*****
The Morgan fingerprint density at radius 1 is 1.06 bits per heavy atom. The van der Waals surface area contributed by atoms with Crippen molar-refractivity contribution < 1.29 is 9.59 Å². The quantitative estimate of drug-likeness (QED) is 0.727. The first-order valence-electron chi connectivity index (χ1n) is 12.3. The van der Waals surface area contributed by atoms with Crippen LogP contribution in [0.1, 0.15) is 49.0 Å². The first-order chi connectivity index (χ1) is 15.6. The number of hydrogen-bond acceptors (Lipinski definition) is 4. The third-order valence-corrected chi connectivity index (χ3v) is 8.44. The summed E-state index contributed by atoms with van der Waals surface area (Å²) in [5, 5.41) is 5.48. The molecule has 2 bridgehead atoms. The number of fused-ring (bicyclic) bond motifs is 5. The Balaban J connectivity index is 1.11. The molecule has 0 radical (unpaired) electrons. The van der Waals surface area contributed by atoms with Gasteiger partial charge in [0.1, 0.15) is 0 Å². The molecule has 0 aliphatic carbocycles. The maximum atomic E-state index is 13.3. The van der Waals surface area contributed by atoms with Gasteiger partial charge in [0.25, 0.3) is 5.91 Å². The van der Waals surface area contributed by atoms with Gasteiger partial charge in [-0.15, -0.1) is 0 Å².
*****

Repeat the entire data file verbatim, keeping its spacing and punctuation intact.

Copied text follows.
The Morgan fingerprint density at radius 1 is 1.06 bits per heavy atom. The van der Waals surface area contributed by atoms with Crippen molar-refractivity contribution < 1.29 is 9.59 Å². The quantitative estimate of drug-likeness (QED) is 0.727. The first-order valence-electron chi connectivity index (χ1n) is 12.3. The van der Waals surface area contributed by atoms with Crippen LogP contribution in [0.1, 0.15) is 49.0 Å². The first-order chi connectivity index (χ1) is 15.6. The number of hydrogen-bond acceptors (Lipinski definition) is 4. The third-order valence-corrected chi connectivity index (χ3v) is 8.44. The summed E-state index contributed by atoms with van der Waals surface area (Å²) in [5, 5.41) is 5.48. The molecule has 2 bridgehead atoms. The number of fused-ring (bicyclic) bond motifs is 5. The Balaban J connectivity index is 1.11. The molecule has 0 radical (unpaired) electrons. The van der Waals surface area contributed by atoms with Gasteiger partial charge in [0.1, 0.15) is 0 Å². The molecule has 0 aliphatic carbocycles. The maximum atomic E-state index is 13.3. The van der Waals surface area contributed by atoms with Gasteiger partial charge in [0.25, 0.3) is 5.91 Å². The van der Waals surface area contributed by atoms with Gasteiger partial charge in [-0.15, -0.1) is 0 Å².